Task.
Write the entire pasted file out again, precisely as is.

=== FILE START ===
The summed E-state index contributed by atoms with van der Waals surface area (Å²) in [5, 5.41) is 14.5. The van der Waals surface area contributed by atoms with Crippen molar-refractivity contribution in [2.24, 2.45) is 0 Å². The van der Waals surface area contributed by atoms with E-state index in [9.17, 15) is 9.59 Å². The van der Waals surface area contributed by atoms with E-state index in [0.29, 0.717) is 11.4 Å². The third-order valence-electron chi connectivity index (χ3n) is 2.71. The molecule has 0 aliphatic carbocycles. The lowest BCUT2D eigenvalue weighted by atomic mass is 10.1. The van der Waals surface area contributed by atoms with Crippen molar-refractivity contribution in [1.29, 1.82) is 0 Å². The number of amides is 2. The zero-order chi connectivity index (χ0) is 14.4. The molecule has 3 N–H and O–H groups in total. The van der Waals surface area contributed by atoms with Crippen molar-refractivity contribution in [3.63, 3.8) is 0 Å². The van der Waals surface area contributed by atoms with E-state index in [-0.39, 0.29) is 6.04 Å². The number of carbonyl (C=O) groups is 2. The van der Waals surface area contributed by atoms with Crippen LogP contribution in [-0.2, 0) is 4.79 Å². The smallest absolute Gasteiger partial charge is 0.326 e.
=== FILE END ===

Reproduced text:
The summed E-state index contributed by atoms with van der Waals surface area (Å²) in [5, 5.41) is 14.5. The van der Waals surface area contributed by atoms with Crippen molar-refractivity contribution in [2.24, 2.45) is 0 Å². The van der Waals surface area contributed by atoms with E-state index in [9.17, 15) is 9.59 Å². The van der Waals surface area contributed by atoms with E-state index in [0.29, 0.717) is 11.4 Å². The third-order valence-electron chi connectivity index (χ3n) is 2.71. The molecule has 0 aliphatic carbocycles. The lowest BCUT2D eigenvalue weighted by atomic mass is 10.1. The van der Waals surface area contributed by atoms with Crippen molar-refractivity contribution in [1.29, 1.82) is 0 Å². The number of amides is 2. The zero-order chi connectivity index (χ0) is 14.4. The molecule has 3 N–H and O–H groups in total. The van der Waals surface area contributed by atoms with Crippen molar-refractivity contribution in [3.63, 3.8) is 0 Å². The van der Waals surface area contributed by atoms with E-state index in [-0.39, 0.29) is 6.04 Å². The number of carbonyl (C=O) groups is 2. The van der Waals surface area contributed by atoms with Crippen LogP contribution in [-0.2, 0) is 4.79 Å². The smallest absolute Gasteiger partial charge is 0.326 e.